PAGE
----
February 19, 2011

TeamViewer.com: Simple, Secure Remote Desktop Support

If you've ever been asked for computer help over the phone you know how frustrating it can be both to yourself and to the person you're helping. Remote access to their desktop eliminates these frustrations and can lead to speedy problem diagnosis and resolution.

But getting remote access can be an even greater problem. For example, if they're an OS X user, you might ask them to launch iChat, but what if they don't have a MobileMe or AIM account? Or you might have them enable Screen Sharing, but then you need the external IP address of their DSL or cable modem. And is port 5900 open on their router so you can establish a VNC connection? And what if they're not on OS X, but on Windows? Or on Linux?

Enter Teamviewer.com. Unlike equally capable competitors, it's free for private use. No one-time purchase. No monthly or annual subscription. Nor is there any need to even mention IP addresses, routers, firewalls, or VNC ports.
  1. Have your caller download the free TeamViewer app (for OS X, Windows, or Linux*), run it, and give you the ID and password codes that appear, over the phone. They don't have to do anything else!
  2. Open up the same app on your computer or iPad, enter the numbers they gave you, and you now have full remote desktop sharing of their screen complete with mouse control!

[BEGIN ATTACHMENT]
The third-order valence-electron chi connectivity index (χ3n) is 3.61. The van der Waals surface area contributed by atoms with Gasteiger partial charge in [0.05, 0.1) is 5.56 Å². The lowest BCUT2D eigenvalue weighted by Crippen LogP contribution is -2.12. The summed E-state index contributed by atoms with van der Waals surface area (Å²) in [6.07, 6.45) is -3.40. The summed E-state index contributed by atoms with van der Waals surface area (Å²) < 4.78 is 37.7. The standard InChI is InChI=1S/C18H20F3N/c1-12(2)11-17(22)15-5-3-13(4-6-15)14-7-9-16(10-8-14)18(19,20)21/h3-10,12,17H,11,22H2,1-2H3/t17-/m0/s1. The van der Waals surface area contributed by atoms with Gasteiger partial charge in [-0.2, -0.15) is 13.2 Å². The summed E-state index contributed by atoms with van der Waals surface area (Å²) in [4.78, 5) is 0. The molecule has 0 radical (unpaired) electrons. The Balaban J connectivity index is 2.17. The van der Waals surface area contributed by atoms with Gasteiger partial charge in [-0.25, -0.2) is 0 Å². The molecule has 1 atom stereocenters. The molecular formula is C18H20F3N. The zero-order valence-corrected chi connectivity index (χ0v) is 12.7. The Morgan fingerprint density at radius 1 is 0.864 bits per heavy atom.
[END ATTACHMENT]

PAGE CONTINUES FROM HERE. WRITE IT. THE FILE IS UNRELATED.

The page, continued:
3. Once you're done, have them quit the TeamViewer app, and their computer is once more secure. The next time they call, have them launch the same app, give you the new ID and password numbers, and repeat the process. 
Remote Access to unattended computers
The procedure above is for assisting a friend over the phone, while they are at their problematic computer. They need to be there in order to launch the TeamViewer app, and to provide you with the ID and password codes. An advantage of this is that when they quit the application, there is no application process left running on their computer which might be attacked by ne'er-do-wells.

The procedure above is not appropriate for remote access to your unintended home computer from work. TeamViewer, as well as many other vendors, have solutions for that. Or you could just enable a VNC server (e.g. OS X users have one built-in, identified as Screen Sharing under their Sharing Preference Pane), secure it with a password, and open VNC port 5900 on your home router.

*There are also Teamviewer clients for iPad/iPhone, from which you can help an OS X, Windows, or Linux user – but you can't take remote control of an iPad or iPhone.